Do It Yourself: Turkish Food, Part Four
I could never be a true food critic, Dalene tells me all the time.
And she’s right. There are very, very few things that I don’t like, and so any review by me would be positive 99.9% of the time. My (tramp) stamp of approval has already endorsed such things as fried guinea pig and stewed iguana.
I don’t think that’s a bad thing. I believe it gives me a deeper appreciation of the culture, to try everything put before me. It also has definitely expanded my horizons with regards to cuisine and how ingredients are used.
For example: chicken as dessert? In pudding? Who’d have thunk it?
(Read on for our verdict on this classic Turkish dish.)
But first, a dish that even my picky wife likes…
Yaprak Sarma – Stuffed Vine Leaves
Prep Time – 2 hours
10 grape leaves to line the bottom of pan
30-40 grape large grape leaves
1 cup rice
1 large onion
1/3 cup olive oil
25 grams pine nuts
1/4 bunch fresh mint or 1/2 Tbsp. dried mint
1/2 bunch fresh dill
1/4 tsp. pepper
1 tsp. salt
3 tsp. sugar
1/2 tsp. cinnamon
1/2 tsp. all spice
Filling – In a pot add the rice and cover with lukewarm water and let cool. Once cooled, pour out the water, wash the rice well and then drain.
Finely chop the onion and add the pine nuts, 1/2 tsp. of salt, and the olive oil. On medium heat brown the mixture by stirring constantly for about 20 minutes.
Add the drained rice and toast for approximately 10 minutes. Cut the tomato in small pieces and add to the mix. Also add the remainder of the salt, the pepper, the sugar and 1/2 cup of water. Mix well and cover with a lid. When it comes to a boil reduce the heat and simmer for 10-15 minutes until all of the water has been absorbed.
Remove from the heat and mix in the spices and chopped herbs. Cover the rice with a cloth underneath the lid and let steam for about 30 minutes. Mix well before using.
Put the grape leaves in boiling water for 5 minutes. Drain and remove the stems. Line the bottom of a saucepan with leaves for base.
Place each leaf on a plate. Put half a tablespoon of rice mixture onto the leaf and fold in the edges then roll the leaf like a cigarette. Place the roll into the saucepan and repeat tightly arranging the rolls together.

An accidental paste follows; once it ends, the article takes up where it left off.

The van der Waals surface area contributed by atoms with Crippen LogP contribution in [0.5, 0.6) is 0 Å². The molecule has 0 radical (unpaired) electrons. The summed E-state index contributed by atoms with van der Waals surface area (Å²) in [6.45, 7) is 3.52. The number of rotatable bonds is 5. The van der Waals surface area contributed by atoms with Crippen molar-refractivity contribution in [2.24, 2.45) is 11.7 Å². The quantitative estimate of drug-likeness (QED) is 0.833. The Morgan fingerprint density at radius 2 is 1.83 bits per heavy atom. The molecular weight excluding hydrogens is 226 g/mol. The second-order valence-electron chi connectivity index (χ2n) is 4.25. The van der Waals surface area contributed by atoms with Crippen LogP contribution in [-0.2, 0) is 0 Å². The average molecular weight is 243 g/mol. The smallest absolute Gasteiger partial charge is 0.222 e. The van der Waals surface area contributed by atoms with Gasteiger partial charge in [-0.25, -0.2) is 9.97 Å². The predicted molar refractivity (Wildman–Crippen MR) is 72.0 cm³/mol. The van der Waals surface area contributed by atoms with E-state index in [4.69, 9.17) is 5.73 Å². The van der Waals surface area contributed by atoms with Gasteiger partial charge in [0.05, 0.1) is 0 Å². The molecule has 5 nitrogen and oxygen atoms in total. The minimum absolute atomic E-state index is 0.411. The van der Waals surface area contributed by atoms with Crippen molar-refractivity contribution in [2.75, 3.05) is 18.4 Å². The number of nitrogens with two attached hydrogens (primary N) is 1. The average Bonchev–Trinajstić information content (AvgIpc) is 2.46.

Once all the rolls are complete, put juice from the half lemon over everything and add 3/4 cup of water. Cover and cook the stuffed grape leaves for approximately one hour on low heat.
Remove from the oven and let cool. Arrange on a serving dish and serve with fresh lemon slices.
This is one of our favorite Turkish mezes and ours turned out really tasty. They make a wonderful appetizer or side for a meal. The only difficult thing was finding the right balance of stuffing and leaf. Some of our rolls did not have enough filling and the taste of the vine leaf overpowered.
Kazandibi – Burnt Chicken Breast Pudding
Prep Time – 4 hours
2 cups milk
1/2 cup sugar
3/4 cup rice flour
1/2 cup water
1/4 tsp salt
1/2 chicken breast
Cinnamon to taste
In a saucepan boil water then place chicken breast in for 10 minutes. After 10 minutes turn off the heat and cover the pot and leave for 15 minutes. Remove from heat and cut the breast into chunks. Rub the pieces between the palms of your hands and separate the chicken into thin fibres.
Wash the chicken fibres three or four times in warm water, making sure to change the water each time. After each washing, squeeze all excess water from the meat. Set aside.
Combine the milk, sugar, and salt in a saucepan. Melt the sugar and let simmer on medium-low heat. Slowly add the rice flour and stir constantly until it turns into a thickened paste.
Add 3-4 spoonfuls of the paste to the chicken and stir. Combine this mixture back with the remaining paste and stir well.
Pour the paste and chicken pudding into a fry pan. On medium-high heat (preferably gas flame) burn the bottom of the pudding, approximately 7-8 minutes. Be sure to turn the pan often.
Remove from the flame and let cool 3-4 hours in the pan. When cool, remove the pudding from the pan in strips. Roll up and cover the rolls with cinnamon. Enjoy.
I really enjoyed the blend of flavours, which is a good thing, as I ended up eating it all myself.
Dalene did not mind it and enjoyed the sweetness overall, but could not get over the chewy texture of chicken as a dessert and stopped after one bite. I do blame myself for this, as I made the mistake of not reading the recipe correctly and adding about four times too much chicken. Oops.
No matter to me, as I enjoyed every bite. This gets my tramp stamp of approval. 🙂